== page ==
Tuesday, November 17, 2015

Obsessed with the sky? Who isn't? Susanna Hislop talks about STORIES IN THE STARS: AN ATLAS OF CONSTELLATIONS

 Who doesn't wish on stars or marvel at the sky? Stories in the Stars: An Atlas of Constellations is an amazing, beautifully illustrated book about the magic of the sky. I'm honored to have Susanna Hislop here to talk about it. She is an actor and a writer and the Artistic Director of Slip of Steel, and is an editor of the online literary quarterly The Junket. Her first book Stories in the Stars: An Atlas of Constellations was BBC Radio 4’s Book of the Week over Christmas 2014. Thank you so much, Susanna.

Why do you think we are all so fascinated with the sky?

It’s right on top of us! It engulfs us. It lights us, darkens us, rains on us, shines on us, feeds and kills us: and even now, in an age governed by science and reason, most of us – and certainly me – have absolutely no real sense of what it is or how it works. Mostly it just makes us feel, keenly, our place in some vast and greater truth, or rather chaos or untruth: filling us with magic and fear.

What do stories about the constellations really tell us about ourselves?

I think they tell us about our need to name things. To place things, make sense of things, and also, more darkly, to own things. We like to tell stories – lies in fact – about who we are and how we got here to make us feel as if we mean something. And of course historically, the differing constellation narratives tell us a huge amount about the different societies that invented them (I was particularly interested in tracing the socio-political metamorphoses of the women in stars). Having said that, one of the things I found most incredible researching the book, was how several constellation myths are in fact echoed across continents and time by entirely different people and cultures – these uncanny similarities tell us something essential about what it is to be human, and about the very profound – although in modern society, often ignored – relationship we have with nature, that very physical, animal instinct and understanding of earth and sky.

I love the text, which is as humorous as it is edifying and surprising. There are to-do lists, celestial texts, and so much more that I found myself grinning while I was reading. What was it like writing this book? Did you have rituals to get you writing?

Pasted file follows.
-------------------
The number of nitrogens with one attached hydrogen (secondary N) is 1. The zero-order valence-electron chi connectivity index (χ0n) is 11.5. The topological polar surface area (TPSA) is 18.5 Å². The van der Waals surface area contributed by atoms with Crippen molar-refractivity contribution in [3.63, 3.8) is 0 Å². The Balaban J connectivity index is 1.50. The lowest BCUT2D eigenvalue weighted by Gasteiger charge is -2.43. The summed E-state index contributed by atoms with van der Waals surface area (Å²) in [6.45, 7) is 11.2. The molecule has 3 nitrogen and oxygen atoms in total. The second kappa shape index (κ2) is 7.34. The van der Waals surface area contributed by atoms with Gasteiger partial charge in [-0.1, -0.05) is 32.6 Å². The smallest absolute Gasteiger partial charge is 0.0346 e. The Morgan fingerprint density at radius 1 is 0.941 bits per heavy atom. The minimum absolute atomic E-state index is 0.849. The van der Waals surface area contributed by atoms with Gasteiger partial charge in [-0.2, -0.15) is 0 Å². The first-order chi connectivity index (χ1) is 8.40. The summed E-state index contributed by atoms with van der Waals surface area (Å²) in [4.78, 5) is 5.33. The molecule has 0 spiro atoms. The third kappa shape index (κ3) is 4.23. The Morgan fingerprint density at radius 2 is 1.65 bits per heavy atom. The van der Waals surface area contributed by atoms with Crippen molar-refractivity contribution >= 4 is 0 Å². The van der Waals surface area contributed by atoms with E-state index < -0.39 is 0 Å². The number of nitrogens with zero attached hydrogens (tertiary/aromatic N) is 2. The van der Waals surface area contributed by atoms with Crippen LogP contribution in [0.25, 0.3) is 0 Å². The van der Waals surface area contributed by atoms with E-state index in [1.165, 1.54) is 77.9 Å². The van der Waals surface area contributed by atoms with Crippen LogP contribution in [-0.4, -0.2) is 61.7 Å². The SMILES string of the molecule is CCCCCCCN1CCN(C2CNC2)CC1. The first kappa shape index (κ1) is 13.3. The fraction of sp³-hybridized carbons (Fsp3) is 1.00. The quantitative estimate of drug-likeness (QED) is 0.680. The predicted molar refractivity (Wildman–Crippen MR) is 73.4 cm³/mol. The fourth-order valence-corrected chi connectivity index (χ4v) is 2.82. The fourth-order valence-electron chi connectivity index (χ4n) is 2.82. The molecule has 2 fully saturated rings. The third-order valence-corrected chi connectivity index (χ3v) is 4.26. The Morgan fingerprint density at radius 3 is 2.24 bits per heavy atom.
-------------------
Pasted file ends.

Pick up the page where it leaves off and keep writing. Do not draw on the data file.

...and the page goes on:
Crikey – a grinning reader is a wonderful compliment. Thank you. I loved writing this book – it was gift as a writer. Getting to research thousands of stories from across time and the universe; being able to play with them and to jump around in between fact and fiction as much as I liked; while never having to stick at one long enough to get stuck or bored. Having said that, there are 88 constellations and that was a fairly exhausting number. My rituals to get writing were therefore: remembering that I still had 88 (or 68, 48, or STILL, 28…) constellations to go; the fact that the deadline was looming ever nearer like some terrifying asteroid; and a general sense of doom and dread. I had a star chart too – like all writers I’m a lazy child at heart, so I tried to discipline myself as if I was in primary school, a gold star for every constellation I finished…

I also loved the quirky illustrations! Did you work with the illustrator, Hannah Waldron? Did you know the image you wanted or did you leave it up to her?
Yes – this was one of my favourite things about the project. The book is of course as much about the illustrations, and Will Webb’s beautiful design, as it is about my writing, and it was a really collaborative process. Hannah, the editor Sarah Rigby and I would have general discussions about each constellation, about what I was working on and what images would work, and then I would go away and finish writing and Hannah would create her illustrations in response. It was such a wonderful pleasure to work like that. I come from a background of making devised theatre and I always feel happiest creating things collectively.

What I also love about this book is that it makes you think about the stars differently, which creates a new wonder. Stories in the Stars is also stories about you the writer in many ways. Can you talk about this, please?
About it being about me the writer? Hmm. I suppose one answer would be that like all writers I am not only childish and lazy but also self-obsessed.  But, a less facetious answer would be that I am very interested in the nature of storytelling – of the gap between truth and lies, and of the relationship between the teller and their tale – and that that is something that preoccupies all of my writing – both in prose and for the stage. But as I said earlier – humans making up stories about the stars is all about them wanting to talk about themselves, and that is something I was playing with in the book too. And so not all the versions of myself in the book are true.

What’s obsessing you now and why?
The next thing I am writing. And why I am not writing it.

What question didn’t I ask that I should have?
Oh that’s quite enough questions. They’re so difficult to answer without sounding like an awful human being.

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